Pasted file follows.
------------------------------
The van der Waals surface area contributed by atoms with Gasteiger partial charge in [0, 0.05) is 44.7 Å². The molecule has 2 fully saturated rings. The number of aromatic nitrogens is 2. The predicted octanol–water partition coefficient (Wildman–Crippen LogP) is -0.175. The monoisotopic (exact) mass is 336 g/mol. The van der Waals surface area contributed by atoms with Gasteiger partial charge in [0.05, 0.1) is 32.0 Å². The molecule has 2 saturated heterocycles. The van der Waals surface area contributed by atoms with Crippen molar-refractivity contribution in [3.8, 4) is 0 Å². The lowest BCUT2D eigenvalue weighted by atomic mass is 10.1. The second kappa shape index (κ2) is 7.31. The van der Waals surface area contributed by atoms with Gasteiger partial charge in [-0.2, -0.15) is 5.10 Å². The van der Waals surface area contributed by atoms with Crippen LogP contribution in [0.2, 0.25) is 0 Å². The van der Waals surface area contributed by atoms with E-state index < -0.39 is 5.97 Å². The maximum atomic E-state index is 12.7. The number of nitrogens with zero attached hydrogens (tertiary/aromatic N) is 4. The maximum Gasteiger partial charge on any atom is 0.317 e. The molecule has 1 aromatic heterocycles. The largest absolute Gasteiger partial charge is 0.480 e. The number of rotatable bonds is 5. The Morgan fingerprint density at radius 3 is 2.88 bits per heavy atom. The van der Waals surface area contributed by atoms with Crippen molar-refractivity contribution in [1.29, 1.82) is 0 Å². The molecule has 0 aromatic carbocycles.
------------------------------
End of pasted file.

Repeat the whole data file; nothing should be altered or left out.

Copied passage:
The van der Waals surface area contributed by atoms with Gasteiger partial charge in [0, 0.05) is 44.7 Å². The molecule has 2 fully saturated rings. The number of aromatic nitrogens is 2. The predicted octanol–water partition coefficient (Wildman–Crippen LogP) is -0.175. The monoisotopic (exact) mass is 336 g/mol. The van der Waals surface area contributed by atoms with Gasteiger partial charge in [0.05, 0.1) is 32.0 Å². The molecule has 2 saturated heterocycles. The van der Waals surface area contributed by atoms with Crippen molar-refractivity contribution in [3.8, 4) is 0 Å². The lowest BCUT2D eigenvalue weighted by atomic mass is 10.1. The second kappa shape index (κ2) is 7.31. The van der Waals surface area contributed by atoms with Gasteiger partial charge in [-0.2, -0.15) is 5.10 Å². The van der Waals surface area contributed by atoms with Crippen LogP contribution in [0.2, 0.25) is 0 Å². The van der Waals surface area contributed by atoms with E-state index < -0.39 is 5.97 Å². The maximum atomic E-state index is 12.7. The number of nitrogens with zero attached hydrogens (tertiary/aromatic N) is 4. The maximum Gasteiger partial charge on any atom is 0.317 e. The molecule has 1 aromatic heterocycles. The largest absolute Gasteiger partial charge is 0.480 e. The number of rotatable bonds is 5. The Morgan fingerprint density at radius 3 is 2.88 bits per heavy atom. The van der Waals surface area contributed by atoms with Crippen molar-refractivity contribution in [1.29, 1.82) is 0 Å². The molecule has 0 aromatic carbocycles.